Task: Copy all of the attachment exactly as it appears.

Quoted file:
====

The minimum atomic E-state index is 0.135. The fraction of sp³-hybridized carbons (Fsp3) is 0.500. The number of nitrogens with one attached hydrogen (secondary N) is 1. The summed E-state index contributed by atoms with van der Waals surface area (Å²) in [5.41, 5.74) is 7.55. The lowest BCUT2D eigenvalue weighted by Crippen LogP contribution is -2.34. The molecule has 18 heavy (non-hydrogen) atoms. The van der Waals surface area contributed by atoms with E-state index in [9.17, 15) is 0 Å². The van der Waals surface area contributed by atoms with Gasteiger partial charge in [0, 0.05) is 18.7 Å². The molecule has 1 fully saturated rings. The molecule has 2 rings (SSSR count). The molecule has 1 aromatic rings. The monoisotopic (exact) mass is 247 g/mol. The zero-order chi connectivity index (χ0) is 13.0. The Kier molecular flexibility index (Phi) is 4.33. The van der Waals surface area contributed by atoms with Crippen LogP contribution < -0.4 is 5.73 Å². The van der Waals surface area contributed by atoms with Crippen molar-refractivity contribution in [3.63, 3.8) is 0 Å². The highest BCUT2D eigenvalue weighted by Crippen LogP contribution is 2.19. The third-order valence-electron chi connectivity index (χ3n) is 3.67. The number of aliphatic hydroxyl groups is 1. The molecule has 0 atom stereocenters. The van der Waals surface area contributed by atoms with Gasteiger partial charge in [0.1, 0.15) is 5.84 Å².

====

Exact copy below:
The minimum atomic E-state index is 0.135. The fraction of sp³-hybridized carbons (Fsp3) is 0.500. The number of nitrogens with one attached hydrogen (secondary N) is 1. The summed E-state index contributed by atoms with van der Waals surface area (Å²) in [5.41, 5.74) is 7.55. The lowest BCUT2D eigenvalue weighted by Crippen LogP contribution is -2.34. The molecule has 18 heavy (non-hydrogen) atoms. The van der Waals surface area contributed by atoms with E-state index in [9.17, 15) is 0 Å². The van der Waals surface area contributed by atoms with Gasteiger partial charge in [0, 0.05) is 18.7 Å². The molecule has 1 fully saturated rings. The molecule has 2 rings (SSSR count). The molecule has 1 aromatic rings. The monoisotopic (exact) mass is 247 g/mol. The zero-order chi connectivity index (χ0) is 13.0. The Kier molecular flexibility index (Phi) is 4.33. The van der Waals surface area contributed by atoms with Crippen LogP contribution < -0.4 is 5.73 Å². The van der Waals surface area contributed by atoms with Crippen molar-refractivity contribution in [3.63, 3.8) is 0 Å². The highest BCUT2D eigenvalue weighted by Crippen LogP contribution is 2.19. The third-order valence-electron chi connectivity index (χ3n) is 3.67. The number of aliphatic hydroxyl groups is 1. The molecule has 0 atom stereocenters. The van der Waals surface area contributed by atoms with Gasteiger partial charge in [0.1, 0.15) is 5.84 Å².